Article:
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Thread: Moose liver and heart preservation

  1. #1
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    Default Moose liver and heart preservation

    Do you guys take liver and heart home to freeze?
    During the hunt we always eat liver and heart, but I would like to bring some home and possibly even freeze some for later. Does the liver and heart preserve well in the freezer? Usually our moose stays unfrozen 3-5 days, before we get it to an air cargo company to freeze and ship. Would you feel safe leaving the liver and heart unfrozen that long and would it still be good after being frozen for a few months?
    Thanks

  2. #2

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    We have frozen hearts from moose, caribou, sheep and goats without any issues. Usually cut a slit up the chambers to empty out any coagulated blood in the field. Once home rinse well and vaccuum seal or wrap with freezer paper like you would any other cut of meat.


    Can't speak to liver as I have a prejudice against eating filtration organs...comes with having a medical background I guess.

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    Default well, I still like onions!

    Quote Originally Posted by Becca View Post
    We have frozen hearts from moose, caribou, sheep and goats without any issues. Usually cut a slit up the chambers to empty out any coagulated blood in the field. Once home rinse well and vaccuum seal or wrap with freezer paper like you would any other cut of meat.

    Can't speak to liver as I have a prejudice against eating filtration organs...comes with having a medical background I guess.
    I agree with hearts being freezable. Its slightly different meat, but still meat.

    Liver on the other hand, doesn't share many attributes with meat. I've like it just fine fresh, never tried to save. But reading about filtration organs...... man o man, my own body's filtration organs probably have their hands full now. They likely don't need me feeding me another animals filtration organs. This is kinda icky to consider... More power too ya Becca, but you might have just soured me to liver. (Is that good thing?)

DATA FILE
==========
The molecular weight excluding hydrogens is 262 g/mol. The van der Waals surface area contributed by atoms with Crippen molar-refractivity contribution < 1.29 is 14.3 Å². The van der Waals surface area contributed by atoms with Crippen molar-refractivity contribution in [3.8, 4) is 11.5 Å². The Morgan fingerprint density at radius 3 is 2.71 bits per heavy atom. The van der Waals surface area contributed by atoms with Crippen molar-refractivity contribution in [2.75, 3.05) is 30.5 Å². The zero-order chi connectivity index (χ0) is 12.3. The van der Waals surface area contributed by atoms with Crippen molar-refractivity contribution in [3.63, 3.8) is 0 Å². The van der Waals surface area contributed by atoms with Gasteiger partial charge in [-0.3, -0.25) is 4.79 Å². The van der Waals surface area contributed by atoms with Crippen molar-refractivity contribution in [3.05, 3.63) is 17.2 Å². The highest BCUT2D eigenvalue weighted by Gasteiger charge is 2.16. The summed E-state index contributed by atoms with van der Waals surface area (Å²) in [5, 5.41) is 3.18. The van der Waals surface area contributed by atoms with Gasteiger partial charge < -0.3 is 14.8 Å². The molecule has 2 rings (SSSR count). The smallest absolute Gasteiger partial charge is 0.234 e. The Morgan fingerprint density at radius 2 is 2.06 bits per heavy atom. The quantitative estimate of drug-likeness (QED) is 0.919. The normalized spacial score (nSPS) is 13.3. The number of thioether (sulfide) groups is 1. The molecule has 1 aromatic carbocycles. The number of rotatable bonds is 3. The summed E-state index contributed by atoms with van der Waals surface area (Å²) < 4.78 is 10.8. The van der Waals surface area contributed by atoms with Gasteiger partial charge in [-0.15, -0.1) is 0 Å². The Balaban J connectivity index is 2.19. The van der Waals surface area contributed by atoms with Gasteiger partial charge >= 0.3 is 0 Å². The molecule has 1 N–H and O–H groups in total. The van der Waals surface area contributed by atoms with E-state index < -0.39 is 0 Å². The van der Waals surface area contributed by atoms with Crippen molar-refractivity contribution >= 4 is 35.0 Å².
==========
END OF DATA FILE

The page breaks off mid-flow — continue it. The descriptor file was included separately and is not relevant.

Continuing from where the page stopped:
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    Member willphish4food's Avatar
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    Liver may be a filtration organ, but it is not a storehouse. Thats for the fat to do. So if livers ick you out because they filter the blood, fat should concern you far more. But our bodies need fat badly in order to function properly; a lean meat only diet would kill us. Same with liver; it contains many minerals and nutrients crucial to our body's function. I have frozen it with no trouble. It can also be desiccated in a dehydrator or oven, and put in capsules for taking as a supplement.

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    Default ty

    Thanks for explaining that.

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    Quote Originally Posted by Becca View Post
    We have frozen hearts from moose, caribou, sheep and goats without any issues. Usually cut a slit up the chambers to empty out any coagulated blood in the field. Once home rinse well and vaccuum seal or wrap with freezer paper like you would any other cut of meat.


    Can't speak to liver as I have a prejudice against eating filtration organs...comes with having a medical background I guess.
    Good to know about being able to preserve the heart.